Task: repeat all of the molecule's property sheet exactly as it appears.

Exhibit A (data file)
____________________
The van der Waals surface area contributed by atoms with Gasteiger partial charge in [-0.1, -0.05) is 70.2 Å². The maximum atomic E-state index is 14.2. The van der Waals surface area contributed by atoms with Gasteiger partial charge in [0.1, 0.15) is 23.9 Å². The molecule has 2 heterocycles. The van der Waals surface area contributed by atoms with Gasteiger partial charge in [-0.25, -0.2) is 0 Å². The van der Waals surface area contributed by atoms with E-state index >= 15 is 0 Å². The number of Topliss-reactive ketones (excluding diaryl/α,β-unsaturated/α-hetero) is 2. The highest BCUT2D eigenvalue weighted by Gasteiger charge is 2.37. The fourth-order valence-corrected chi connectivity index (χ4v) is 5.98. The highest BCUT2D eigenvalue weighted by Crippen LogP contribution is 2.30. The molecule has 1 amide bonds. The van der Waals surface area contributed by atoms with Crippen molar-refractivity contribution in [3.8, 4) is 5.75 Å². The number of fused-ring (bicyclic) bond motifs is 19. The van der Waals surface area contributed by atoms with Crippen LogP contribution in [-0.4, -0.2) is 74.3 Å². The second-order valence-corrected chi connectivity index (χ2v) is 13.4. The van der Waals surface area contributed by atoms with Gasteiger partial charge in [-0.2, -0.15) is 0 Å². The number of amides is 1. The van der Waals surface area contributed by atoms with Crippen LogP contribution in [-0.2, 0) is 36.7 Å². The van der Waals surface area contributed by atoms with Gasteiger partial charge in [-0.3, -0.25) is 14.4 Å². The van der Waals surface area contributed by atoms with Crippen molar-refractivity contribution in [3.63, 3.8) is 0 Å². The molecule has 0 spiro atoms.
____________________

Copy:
The van der Waals surface area contributed by atoms with Gasteiger partial charge in [-0.1, -0.05) is 70.2 Å². The maximum atomic E-state index is 14.2. The van der Waals surface area contributed by atoms with Gasteiger partial charge in [0.1, 0.15) is 23.9 Å². The molecule has 2 heterocycles. The van der Waals surface area contributed by atoms with Gasteiger partial charge in [-0.25, -0.2) is 0 Å². The van der Waals surface area contributed by atoms with E-state index >= 15 is 0 Å². The number of Topliss-reactive ketones (excluding diaryl/α,β-unsaturated/α-hetero) is 2. The highest BCUT2D eigenvalue weighted by Gasteiger charge is 2.37. The fourth-order valence-corrected chi connectivity index (χ4v) is 5.98. The highest BCUT2D eigenvalue weighted by Crippen LogP contribution is 2.30. The molecule has 1 amide bonds. The van der Waals surface area contributed by atoms with Crippen molar-refractivity contribution in [3.8, 4) is 5.75 Å². The number of fused-ring (bicyclic) bond motifs is 19. The van der Waals surface area contributed by atoms with Crippen LogP contribution in [-0.4, -0.2) is 74.3 Å². The second-order valence-corrected chi connectivity index (χ2v) is 13.4. The van der Waals surface area contributed by atoms with Gasteiger partial charge in [-0.2, -0.15) is 0 Å². The number of amides is 1. The van der Waals surface area contributed by atoms with Crippen LogP contribution in [-0.2, 0) is 36.7 Å². The van der Waals surface area contributed by atoms with Gasteiger partial charge in [-0.3, -0.25) is 14.4 Å². The van der Waals surface area contributed by atoms with Crippen molar-refractivity contribution in [3.63, 3.8) is 0 Å². The molecule has 0 spiro atoms.